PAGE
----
KYIV: Ukraine fought off a fresh Russian assault on the embattled eastern city of Bakhmut, its leaders said Saturday, as it endured a fresh wave of shelling in the disputed Donetsk region.
Officials meanwhile recovered the bodies of two British volunteers, killed trying to help evacuate people from the eastern warzone.
And the southern city of Odesa suffered a massive power cut affecting half a million households after an accident at a war-damaged electrical substation.
“This week, the Russian occupation forces threw all their efforts into breaking through our defense and encircling Bakhmut, and launched a powerful offensive in the Lyman sector,” said Deputy Defense Minister Hanna Malyar.
“But thanks to the resilience of our soldiers, they did not succeed.”
Ukraine’s border guard service reported that its soldiers had stopped the latest attack, killing four and wounding seven of the opposing forces.
Russia unleashed a fresh wave of bombardment across the eastern front lines Saturday morning. Ukrainian officials reported shelling in the Chernigiv, Zaporizhzhia, Dnipropetrovsk, Kharkiv Lugansk, Donetsk and Mykolaiv regions.
In his evening address, Ukrainian President Volodymyr Zelensky acknowledged that the situation was getting tougher.

Russia, he said, was “throwing more and more of its forces at breaking down our defense.”
“It is very difficult now in Bakhmut, Vugledar, Lyman and other areas,” he added, referring to the frontline cities in the east of the country.
France, Italy and the United States on Friday all promised fresh deliveries of weapons to Ukraine.
Germany’s leader said in an interview Sunday there was agreement that weapons supplied by the West would not be used to attack Russian territory.
“There is a consensus on this point,” Chancellor Olaf Scholz said in an interview with the weekly Bild am Sonntag.
Kyiv, while expressing its gratitude for the pledged weapons, is already pressing for more, including fighter jets.

2 British rescuers killed

Officials in Kyiv said Saturday that the bodies of the two Britons killed while trying to help people evacuate from the eastern warzone had been recovered in a prisoner swap.
Chris Parry, 28, and Andrew Bagshaw, 47, were undertaking voluntary work in Soledar, in the Donetsk region of Ukraine, when their vehicle was reportedly hit by a shell.

Their bodies were returned to Ukraine authorities as part of a wider exchange, in which Kyiv got 116 prisoners and Russia 63.
“We managed to return the bodies of the dead foreign volunteers,” said Zelensky’s chief of staff Andriy Yermak, naming them as the two British men.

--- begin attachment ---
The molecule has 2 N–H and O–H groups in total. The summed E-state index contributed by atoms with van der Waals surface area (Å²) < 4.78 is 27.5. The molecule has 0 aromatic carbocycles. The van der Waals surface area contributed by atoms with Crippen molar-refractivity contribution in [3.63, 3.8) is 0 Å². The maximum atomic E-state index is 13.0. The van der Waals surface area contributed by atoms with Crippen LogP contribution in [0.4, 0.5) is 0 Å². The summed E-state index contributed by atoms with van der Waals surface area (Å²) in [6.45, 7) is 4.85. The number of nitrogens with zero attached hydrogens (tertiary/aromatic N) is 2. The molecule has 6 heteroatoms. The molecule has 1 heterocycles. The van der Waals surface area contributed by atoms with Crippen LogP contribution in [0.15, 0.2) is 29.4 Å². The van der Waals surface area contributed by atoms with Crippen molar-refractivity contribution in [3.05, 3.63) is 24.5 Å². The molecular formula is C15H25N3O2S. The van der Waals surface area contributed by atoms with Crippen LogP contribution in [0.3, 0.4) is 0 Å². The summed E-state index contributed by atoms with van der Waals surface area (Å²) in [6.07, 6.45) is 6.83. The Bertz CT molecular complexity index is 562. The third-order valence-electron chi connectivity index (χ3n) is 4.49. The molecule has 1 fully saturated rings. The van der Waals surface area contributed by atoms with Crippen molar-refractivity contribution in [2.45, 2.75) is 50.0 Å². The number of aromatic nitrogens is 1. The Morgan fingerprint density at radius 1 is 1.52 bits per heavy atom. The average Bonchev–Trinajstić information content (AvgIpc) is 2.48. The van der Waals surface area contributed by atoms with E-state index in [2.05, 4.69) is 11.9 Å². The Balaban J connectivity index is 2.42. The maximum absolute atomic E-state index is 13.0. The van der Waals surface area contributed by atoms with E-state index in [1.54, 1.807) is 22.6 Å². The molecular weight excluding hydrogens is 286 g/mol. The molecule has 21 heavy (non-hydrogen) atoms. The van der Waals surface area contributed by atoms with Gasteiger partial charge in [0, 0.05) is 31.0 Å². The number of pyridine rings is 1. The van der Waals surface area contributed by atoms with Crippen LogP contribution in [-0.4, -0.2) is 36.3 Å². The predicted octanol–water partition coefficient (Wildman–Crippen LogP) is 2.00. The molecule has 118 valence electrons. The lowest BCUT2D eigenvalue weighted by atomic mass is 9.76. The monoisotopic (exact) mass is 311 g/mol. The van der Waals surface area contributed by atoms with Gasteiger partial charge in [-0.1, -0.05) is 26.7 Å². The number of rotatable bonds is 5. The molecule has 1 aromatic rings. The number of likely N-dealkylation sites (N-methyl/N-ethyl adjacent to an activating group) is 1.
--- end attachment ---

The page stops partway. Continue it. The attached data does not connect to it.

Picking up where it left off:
Concern had grown about their fates after the head of the Russian mercenary group Wagner, which helped capture Soledar from Ukrainian forces, said on January 11 that one of the missing men’s bodies had been found there.
Wagner boss Yevgeny Prigozhin had also published online photographs of passports that appeared to belong to Parry and Bagshaw, which he claimed were found with the corpses.
On Friday, news emerged of the death of an American medic killed in Bakhmut when his evacuation vehicle was hit by a missile.
Global Outreach Doctors, with whom he was working, said 33-year-old Pete Reed was a former US Marine Corps rifleman who also worked as a paramedic.
The Odesa power cut hit hundreds of thousands of people.
“As of today, almost 500,000 customers have no electricity supply,” said Maksym Marchenko, of the Odesa regional administration. Energy Minister Herman Galushchenko said that came to “about a third of consumers” there.
“The situation is complex, the scale of the accident is significant,” Prime Minister Denys Shmygal said on messaging app Telegram.
Ukrenergo, the country’s energy operator, reported an accident at a substation supplying both the city and the region of Odesa.
The power network there had been gradually degraded by repeated Russian bombardment in recent months, it added: “As a result, the reliability of power supply in the region has decreased.”

More embargo on Russian products

On Sunday, Russia faces a fresh turn of the sanctions screw, with an embargo on ship deliveries of its refined oil products.
The European Union, the Group of Seven industrialized nations and Australia will cap the price of Moscow’s refined oil products.
Already in December, the EU imposed an embargo on Russian crude oil coming into the bloc by sea and — with its G7 partners — imposed a $60-per-barrel cap on Russian crude exports to other parts of the world.
The new embargo and price caps starting Sunday will target Russian refined oil products such as petrol, diesel and heating fuel arriving on ships.
The Kremlin has warned that the measures will destabilize world markets.


’Consensus’ with Zelensky that Western arms do not hit Russia: Scholz

’Consensus’ with Zelensky that Western arms do not hit Russia: Scholz
Updated 05 February 2023

’Consensus’ with Zelensky that Western arms do not hit Russia: Scholz

’Consensus’ with Zelensky that Western arms do not hit Russia: Scholz
  • “Again and again we are forced to repel the aggression of the collective West,” he said Thursday on the 80th anniversary of the Soviet victory at the Battle of Stalingrad

BERLIN: Ukraine’s President Volodymyr Zelensky agrees that weapons supplied by the West will not be used to attack Russian territory, Germany’s leader said in an interview Sunday.
“There is a consensus on this point,” Chancellor Olaf Scholz said in an interview with the weekly Bild am Sonntag.
Ukraine’s Western allies have pledged to arm it with precision rockets and missile systems, as well as tanks, as it tries to push back Russian troops in its east.
Russian President Vladimir Putin has compared the intervention of countries such as Germany with his nation’s struggle during World War II.
“Again and again we are forced to repel the aggression of the collective West,” he said Thursday on the 80th anniversary of the Soviet victory at the Battle of Stalingrad.
But Scholz rejected the comparison.
“His words are part of a series of absurd historical comparisons that he uses to justify his attack on Ukraine,” he said.
“But nothing justifies this war.
“Together with our allies, we are supplying battle tanks to Ukraine so that it can defend itself. We have carefully weighed each delivery of weapons, in close coordination with our allies, starting with America.”
He said that such a consensus-based approach “avoids an escalation.”